City Manager Emilio Gonzalez and his staff will work with Miami Freedom Park, LLC, of which Jorge Mas is currently the sole member. (1) The basic terms of this transaction were made part of a term sheet agreed to as part of the city commission sessions on July 17, 2018. (2) Now, the parties will begin negotiations and a prepare a document that will outline the terms under which Melreese Country Club, located on 131 acres of public land adjacent to Miami International Airport, will be transformed into the visionary Miami Freedom Park — a $1 billion private development that will have a 25,000 seat stadium in a 10-acre corner of the property that will serve as home to Club Internacional de Fútbol Miami and which will include Miami Freedom Park, a 58 acre park that will be the city’s largest, as well as public soccer fields. From there, a formal ground lease can be drafted and presented to the city commissioners for ratification.
While there is much discussion in the Herald article concerning the ownership structure of Miami Freedom Park, LLC, in reality a limited liability company can easily alter its legal ownership in a straightforward procedure to add additional owners, who are referred to as ‘members’. This means the other investor-owners of the soccer team (which is operated under Miami Beckham United, LLC) would be admitted at the appropriate time. It is a fairly common practice in commercial transactions. As it stands right now, the primary business interest of Miami Freedom Park, LLC will be what is known as a ‘leasehold interest,’ i.e., the ground lease with the city, and that of course does not exist yet. Thus, the issue of who the members of Miami Freedom Park, LLC are is not relevant since there is no interest to share yet with other potential members. The terms and conditions of the lease must first be worked out. Moreover, there are also practical and necessary reasons beyond the scope of this article as to why the company holding the lease with the city is different from the entity owning Inter Miami CF, reasons that have nothing to do with lack of transparency.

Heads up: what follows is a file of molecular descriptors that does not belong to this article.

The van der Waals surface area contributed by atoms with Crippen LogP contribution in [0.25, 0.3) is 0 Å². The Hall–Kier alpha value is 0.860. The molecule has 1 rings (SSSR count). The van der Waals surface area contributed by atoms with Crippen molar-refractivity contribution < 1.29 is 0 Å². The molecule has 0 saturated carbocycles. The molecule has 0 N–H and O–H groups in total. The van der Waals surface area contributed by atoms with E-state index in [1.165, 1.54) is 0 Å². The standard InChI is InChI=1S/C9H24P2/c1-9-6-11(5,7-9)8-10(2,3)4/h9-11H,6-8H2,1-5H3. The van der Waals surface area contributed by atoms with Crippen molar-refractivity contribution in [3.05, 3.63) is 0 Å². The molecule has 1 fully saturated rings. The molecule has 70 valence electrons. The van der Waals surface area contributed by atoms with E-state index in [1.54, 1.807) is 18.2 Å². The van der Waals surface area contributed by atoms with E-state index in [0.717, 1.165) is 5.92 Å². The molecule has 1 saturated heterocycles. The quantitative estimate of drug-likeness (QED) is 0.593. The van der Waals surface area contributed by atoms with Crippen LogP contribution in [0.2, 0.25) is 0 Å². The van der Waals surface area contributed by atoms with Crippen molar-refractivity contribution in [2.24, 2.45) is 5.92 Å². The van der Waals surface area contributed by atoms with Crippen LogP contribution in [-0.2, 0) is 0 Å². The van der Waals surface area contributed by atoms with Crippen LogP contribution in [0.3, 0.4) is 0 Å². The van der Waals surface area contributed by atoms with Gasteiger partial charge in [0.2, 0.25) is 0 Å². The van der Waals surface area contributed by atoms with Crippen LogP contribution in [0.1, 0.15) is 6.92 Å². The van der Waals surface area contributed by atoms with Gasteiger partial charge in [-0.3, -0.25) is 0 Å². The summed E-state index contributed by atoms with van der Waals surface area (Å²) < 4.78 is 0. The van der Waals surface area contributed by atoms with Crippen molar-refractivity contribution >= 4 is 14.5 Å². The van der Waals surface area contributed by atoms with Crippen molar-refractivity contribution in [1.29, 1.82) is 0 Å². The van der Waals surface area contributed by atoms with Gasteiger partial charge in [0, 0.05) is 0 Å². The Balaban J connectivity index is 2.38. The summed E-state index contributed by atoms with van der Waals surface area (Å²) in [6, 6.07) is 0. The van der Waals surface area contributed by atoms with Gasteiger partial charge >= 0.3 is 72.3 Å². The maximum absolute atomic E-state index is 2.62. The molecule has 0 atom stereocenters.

It should also be mentioned that during the two days of sessions held at city hall last summer, which I attended, the issue of the identities of the principles of Miami Freedom Park, LLC was never raised by city commissioners or officials.
What’s next for Miami Freedom Park? Once a lease is agreed to, it requires the approval of four out of five city commissioners. With Commissioner Reyes eternally opposed based on his interpretation of ‘the process’ and Commissioner Gort also speaking against, the Herald writer made a point of including the usual rhetoric from Reyes and Gort, and described the likelihood for success at the city commission as being “a long shot.” But that sells this vision short. Critics and doubters have been spelling doom for the Miami MLS project at every step of the way over the past five years – and they’ve been wrong every time.
When asked about the chances of success, Jorge Mas had this to say: “The city of Miami voters spoke loud and clear in overwhelming fashion. And no matter the delays or obstacles we will deliver this project to our residents.”
“We have instructed our team and lawyers to ‘GO’ and bring this before the commission as soon as possible with the exact deal and benefits voters approved,” Jorge Mas stated. “We fully anticipate that the commission will listen to the voters and residents, but reiterate we are in this for the long haul if necessary.”
This dream that David Beckham and his co-investors have has always been about having vision, about the power of perseverance and the determination to never give up. In the words of Beckham himself at the formal announcement of Fútbol Miami just about a year ago, “I never quit.” It must succeed, and it will. No matter how big the obstacle, I know where I’m placing my money.
(1) Miami Freedom Park, LLC is a Delaware Limited Liability Company, with its principal business address in Miami. It was filed in Delaware on 5/16/2018, and is duly authorized to do business in Florida.